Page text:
This article was originally published in Caelum Et Terra, Spring 1995, volume 5 no 2, and is used here with the authorís permission.
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††† In our ordinary language we often appeal to nature as a norm. †Thus "unnatural" or "contrary to nature" are still terms of abuse or criticism.† We say "nature teaches thus and such" or "nature forbids thus and such" or "naturally we should do such and such."† The American Declaration of Independence appeals confidently to the "laws of nature and of nature's God."† During the 1960s it was widely believed that society had become artificial and that to return to the natural was obviously a good.† So in some vague way we think of nature as an ethical norm.† But why do we do so and what exactly do we mean by nature when we make such appeals?† This is the question I hope to answer in this essay.
††††††††††† At first glance what most people mean by nature would not seem to be an ethical norm at all.† In the ordinary way we speak, nature is everything in the world excluding man and his works, but especially the animal and plant kingdoms.† What sort of moral norm do we discern there?† Tennyson in his poem In Memoriam speaks of "Nature, red in tooth and claw" (LVI, stanza 4), that is, the endless and seemingly meaningless violence of the animal kingdom.† If nature is simply what rocks, plants and beasts do all day, then how could it be any kind of ethical norm?† What sort of lesson could we find in it?† Probably, in fact, each of us could find any lesson he wanted there, from an imperative to work for the survival of the fittest to a demand to preserve each species for the sake of biological diversity.† We could find wonderful examples of harmony and interdependence or lessons on how to prey on the weak and preserve one's own life at all costs.† In fact, nature conceived in this way offers nothing by way of a moral lesson, for the mere fact that certain behavior occurs can never tell us that we ought to imitate it or that it ought to occur.
††††††††††† On the other hand, nature conceived as an ethical norm does have a venerable history.† Long ago Aristotle wrote, "nothing which is contrary to nature is good" (Politics, bk. VII, chap. 3).† But what could this mean?† If we look at the animal kingdom, at some time or the other, nearly everything is both according to nature and also contrary to nature, fidelity, treachery, mutual help, ruthless preying upon others, etc.† As I said, if we are looking to this meaning of nature we will not find much in the way of authoritative moral guidance.† To escape our difficulty, let us consider a statement from another writer, who, broadly speaking, is in the same philosophical tradition as Aristotle.† A twentieth-century moral theologian, Fr. Francis J. Connell, has written, "...an analysis of man's very nature furnishes the basic norm of what is right and wrong."† If we look more closely at this statement we may begin to make some progress toward understanding why nature can be appealed to as an ethical norm.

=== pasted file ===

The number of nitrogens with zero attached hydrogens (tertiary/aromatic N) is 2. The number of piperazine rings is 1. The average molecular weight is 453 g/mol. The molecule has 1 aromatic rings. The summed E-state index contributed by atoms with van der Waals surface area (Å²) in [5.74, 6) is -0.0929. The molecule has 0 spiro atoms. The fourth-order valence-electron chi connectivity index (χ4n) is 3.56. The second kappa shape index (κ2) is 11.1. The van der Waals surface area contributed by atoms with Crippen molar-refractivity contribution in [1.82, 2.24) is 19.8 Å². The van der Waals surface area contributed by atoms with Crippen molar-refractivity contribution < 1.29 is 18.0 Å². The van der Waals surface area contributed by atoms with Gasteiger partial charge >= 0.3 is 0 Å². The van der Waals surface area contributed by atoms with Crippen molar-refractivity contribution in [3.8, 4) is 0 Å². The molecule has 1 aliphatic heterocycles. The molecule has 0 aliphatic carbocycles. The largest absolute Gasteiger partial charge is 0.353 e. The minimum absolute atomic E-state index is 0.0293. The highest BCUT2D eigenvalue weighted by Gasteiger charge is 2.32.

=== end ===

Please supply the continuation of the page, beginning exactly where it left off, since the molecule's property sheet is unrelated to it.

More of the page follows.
††††††††††† Every thing (as distinguished from a composite made up of many things) that exists has a basic whatness, that is, a something that answers to the question: What is that thing?† The fact that a cow (say) is brown or big or sick is not relevant when we are asked, What is that thing?† We reply, A cow.† This whatness we also call its nature.† Things can differ in such qualities as color or size or weight without differing in what they are, that is, they still have the same whatness or nature despite accidental (or unessential) differences.† Now, a rule of being (if I may call it that) is that everything, insofar as it is what it is, is good.† How, you might ask, can anything not be what it is?† Could anything be other than it is?† Take (say) a bottle as an example.† If the bottle has a hole in its side so that liquid will drain out, to that extent it is not what we mean when we say it is a bottle, that is, a closed container capable of holding liquid.† It has a defect in its being, so we say to that degree it is a bad or a no good bottle.† Insofar as it deviates from what its whatness proclaims it to be, to that extent it is not good.† Take another example, the first such example that ever existed and the weightiest.† The Devil.† He was created as a magnificent archangel.† As long as he remained simply that, he was good.† But now his basic archangelical nature remains as a kind of tragic reminder of what he was supposed to be.† To the extent that he is evil, he no longer is what he is, that is, his radical choice against God by means of his free will has enabled him to act against his own nature and produce a defect in that nature.† But if we want to understand Satan amd his powers we must see him as a failed archangel, just as if we want to understand the glass object in front of us, with juice dripping out of its side onto the floor, we must see it as a failed bottle, not as some kind of newfangled pump.† If someone were to ask us, What is the Devil?, we would have to reply, A failed archangel.† When he fell he did not become a new kind of creature nor did he acquire a new whatness or nature.† As an earlier philosophical writer, the Capuchin, Celestine Bittle, put it,† "[The evil spirits] did not lose this nature and essence when they sinned; they still possess the same nature and essence which they received from the hand of God in their creation."